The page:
(Currently: from Cambodia)
ARTS / CULTURE / VIGNETTES / FOOD / FROM THE ROAD / RANDOM
A Modern Tale of Real Life Cambodian Drama
Set in a grungy rock bar in the capital, Phare’s Circus’ Khmer Metal is an edgy and dramatic tale of the experiences, challenges and lives of modern-day urban Cambodians. From a troubled couple seeking to be seen, a drunk worker, to musicians and bar staff trying to earn a living, it provides a rare and unique glimpse into the social realities and dramas faced by Cambodian youth. Khmer Metal was created and based on the artists’ real life experiences and stories, who mesmerize their audience with their heart-pounding acts. This show is a must - bound to leave you feeling as though you’ve stepped off a wild social-coaster ride while being pleasantly drunk, without touching a drop of alcohol!
These Rats are Saving Lives in Cambodia
Cambodia is one of the most mine-contaminated countries in the world. Thousands of people have been killed by landmines leftover from three-decades of war; and thousands of survivors now live as amputees. While de-mining efforts have been ongoing since 1993, millions of ammunitions remain in the ground.
This piece highlights the work of the country's newest de-ming partners: namely, TNT-detetcing "Hero Rats" shipped to Siem Reap from Africa.
NOTE: Here's a brief introduction / this story is currently in the works & potentially commissioned by a US-based network.
Overcoming Poverty, Hardship & Discrimination
I meet people at times to whom I simply feel the urge to bow down to...they are often modest and overlooked, displaying incredible courage, determination and achievement - beating a slew of unfortunate and unnecessary odds stacked against them. I met a group of women, just like that, in a small village in Cambodia's countryside who are proving to be incredible role-models for many others in their respective communities.
Please allow me to introduce you to some of these amazing women:
MR. DY PROEUNG: CAMBODIAN ARCHITECT & LIVING LEGEND
Within moments of meeting Mr. Dy Proeung, I knew that I was in the presence of an amazing human being. I’m mesmerized by his story, his incredible achievements, his gentle and peaceful demeanour, and his unshakeable determination, optimism and courage - especially considering that he witnessed and lived through the darkest years of Cambodia’s horrific past.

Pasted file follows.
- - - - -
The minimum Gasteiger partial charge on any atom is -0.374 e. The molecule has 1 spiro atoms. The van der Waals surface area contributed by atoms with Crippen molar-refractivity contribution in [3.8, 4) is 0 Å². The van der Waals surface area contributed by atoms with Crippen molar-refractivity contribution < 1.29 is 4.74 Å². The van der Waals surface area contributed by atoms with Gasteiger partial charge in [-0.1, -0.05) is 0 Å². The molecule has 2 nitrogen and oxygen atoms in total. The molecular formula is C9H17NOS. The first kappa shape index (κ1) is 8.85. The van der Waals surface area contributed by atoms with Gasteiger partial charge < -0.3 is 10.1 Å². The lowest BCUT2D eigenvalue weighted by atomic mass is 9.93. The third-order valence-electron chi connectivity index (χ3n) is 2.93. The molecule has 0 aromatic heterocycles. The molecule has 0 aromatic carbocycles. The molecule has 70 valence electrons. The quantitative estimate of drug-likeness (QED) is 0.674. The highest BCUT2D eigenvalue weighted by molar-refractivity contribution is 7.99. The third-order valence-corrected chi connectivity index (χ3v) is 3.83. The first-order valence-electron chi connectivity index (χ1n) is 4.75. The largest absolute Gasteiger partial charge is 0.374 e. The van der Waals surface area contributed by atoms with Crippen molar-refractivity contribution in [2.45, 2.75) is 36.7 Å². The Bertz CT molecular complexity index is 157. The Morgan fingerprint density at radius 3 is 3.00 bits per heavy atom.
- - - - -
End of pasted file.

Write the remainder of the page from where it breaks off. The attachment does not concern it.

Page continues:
Swaying calmly on a hammock perched between two majestic trees shielding him from the scorching sun, he leaps forward, buttons up his crisp white shirt, and welcomes me enthusiastically with a giant smile as I walk through the main gate of his property…into a magical world, unlike anything I’d ever seen before.
I came unannounced. “Hello! Welcome, welcome!” he says, doing what I believe he does on most days - namely, waiting to share his life story with anyone who cares to visit, and listen.
Not far from the main road that leads millions of tourists annually to one of the world’s most visited, and historically and culturally important, UNESCO World Heritage Sites, Mr. Proeung has recreated temples from the Angkor Archeological Park - is his courtyard. They’re perfect miniature replicas of Angkor Wat, Bayon and Bantey Srey, with each meter of the originals scaled down to two centimetres.
To say that I am impressed by what I saw, would be a grave understatement. But more importantly, that none of this (Mr. Proeung’s contributions to the architectural understanding of some of the world’s most revered landmarks, which he achieved through his lifelong commitment and dedication to his studies, research, and work) would be available to the world today had he not hidden what he is most proud of - by deceiving a brutal regime and burying all references to his academic credentials and books of drawings - in the ground.
“Very dangerous, very dangerous Pol Pot. If Pol Pot [knew about] my diploma and my drawings, mort (“dead” in French)” he says.
1975 marked the start of the Cambodian Genocide, which throughout four-years of horror claimed the lives of up to three million people. Mr. Proeung lived in Phnom Penh when Khmer Rouge soldiers marched into the capital, especially targeting the country’s academics and artists.
“All very dangerous” Mr. Proeung repeats, while leaning his head forward and gesturing a chopping motion to the back of his neck.
The Khmer Rouge murdered about 90 percent of Cambodia’s intellectuals between 1975 and 1979. Mr. Proeung was a graduate from the architectural program at the Royal University of Fine Arts by that time, with a well-documented body of research and work which he produced by hand in his “Book of Drawings.”